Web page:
Scientific experts and many lawmakers have stressed that climate change is an issue that should be addressed as a top priority, and Rep. John Delaney (D-Maryland) agrees.

The 2020 Democratic presidential candidate explained to uPolitics exclusively his three-part plan for combatting global warming.

“The first thing I would do — and I believe I could get this done in my first year as president — is I would pass a very large carbon tax,” said Delaney. “I [would] take all the money generated from the carbon tax and I’d give it back to the American people in a dividend.”

Delaney added this would change attitude toward climate change “dramatically” over the next few years, and revealed that Columbia University has projected his plan would help reduce greenhouse gas emissions by a stunning 92 percent.

President Donald Trump‘s administration has famously denied scientific reports that warn of the growing threat of climate change.


The Maryland Democrat went on to say that their would likely be bipartisan support for a bill that included a carbon tax, as he personally knows many Republicans who would back this effort, especially GOP lawmakers who live in “coastal states” that are at risk of suffering the effects of climate change the soonest.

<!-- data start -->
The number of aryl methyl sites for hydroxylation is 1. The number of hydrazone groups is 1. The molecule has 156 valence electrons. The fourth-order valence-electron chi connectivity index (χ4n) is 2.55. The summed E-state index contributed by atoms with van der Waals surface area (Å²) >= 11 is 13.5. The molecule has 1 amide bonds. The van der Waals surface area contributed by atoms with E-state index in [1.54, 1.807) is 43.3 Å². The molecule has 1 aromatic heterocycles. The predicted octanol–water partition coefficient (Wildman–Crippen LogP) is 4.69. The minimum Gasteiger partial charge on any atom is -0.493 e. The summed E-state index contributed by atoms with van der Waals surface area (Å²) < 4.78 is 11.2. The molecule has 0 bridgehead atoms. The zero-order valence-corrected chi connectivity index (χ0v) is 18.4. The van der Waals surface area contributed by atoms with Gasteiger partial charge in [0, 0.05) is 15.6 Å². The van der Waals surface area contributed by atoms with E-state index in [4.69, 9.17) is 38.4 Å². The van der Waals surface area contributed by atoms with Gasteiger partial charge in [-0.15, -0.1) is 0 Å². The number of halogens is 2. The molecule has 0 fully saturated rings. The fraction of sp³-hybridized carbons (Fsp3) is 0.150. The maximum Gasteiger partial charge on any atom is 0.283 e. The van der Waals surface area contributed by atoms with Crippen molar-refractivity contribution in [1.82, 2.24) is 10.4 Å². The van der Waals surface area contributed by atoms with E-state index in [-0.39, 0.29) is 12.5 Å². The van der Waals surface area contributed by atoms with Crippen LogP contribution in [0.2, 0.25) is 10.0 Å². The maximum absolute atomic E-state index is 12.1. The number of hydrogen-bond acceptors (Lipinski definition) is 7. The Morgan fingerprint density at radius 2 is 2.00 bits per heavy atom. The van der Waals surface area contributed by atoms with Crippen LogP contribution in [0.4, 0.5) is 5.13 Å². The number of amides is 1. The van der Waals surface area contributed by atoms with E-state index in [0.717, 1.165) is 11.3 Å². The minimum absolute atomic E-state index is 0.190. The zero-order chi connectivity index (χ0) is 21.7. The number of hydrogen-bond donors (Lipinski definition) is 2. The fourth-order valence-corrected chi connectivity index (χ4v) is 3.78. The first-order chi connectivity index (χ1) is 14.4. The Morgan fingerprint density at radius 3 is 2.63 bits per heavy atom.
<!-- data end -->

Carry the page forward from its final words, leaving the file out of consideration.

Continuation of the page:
“The second thing I would do is a five-fold increase in the Department of Energy research budget,” Delaney continued. “Right now, we spend $6 billion a year on basic energy research, I want to spend 30 [billion] over ten years, that’s a moonshot around energy innovation because we fundamentally need new technologies in storage and transmission if we ever want to get to net zero.”

“The third thing I would do is create a market for things called ‘negative emissions technologies.’ These are machines that currently exist and [that] suck carbon out of the atmosphere. I know it sounds [like] science fiction, but it actually works,” he said.

Delaney observed the primary issues with these types of technologies are their high cost and their “sub-scale” nature, and that the private sector should take initiative in solving these problems. He noted the example of wind and solar power, which have become increasingly low cost and effective over time thanks to major corporate investment.

Delaney said he would help launch an “auction” of sorts for the federal government to purchase carbon from companies that extract it from the atmosphere.

The Maryland Democrat said net emissions by 2050 would be a main goal of his administration, but that reaching such a target would be very difficult as long as carbon, a major greenhouse gas, remained in large proportions in the atmosphere.


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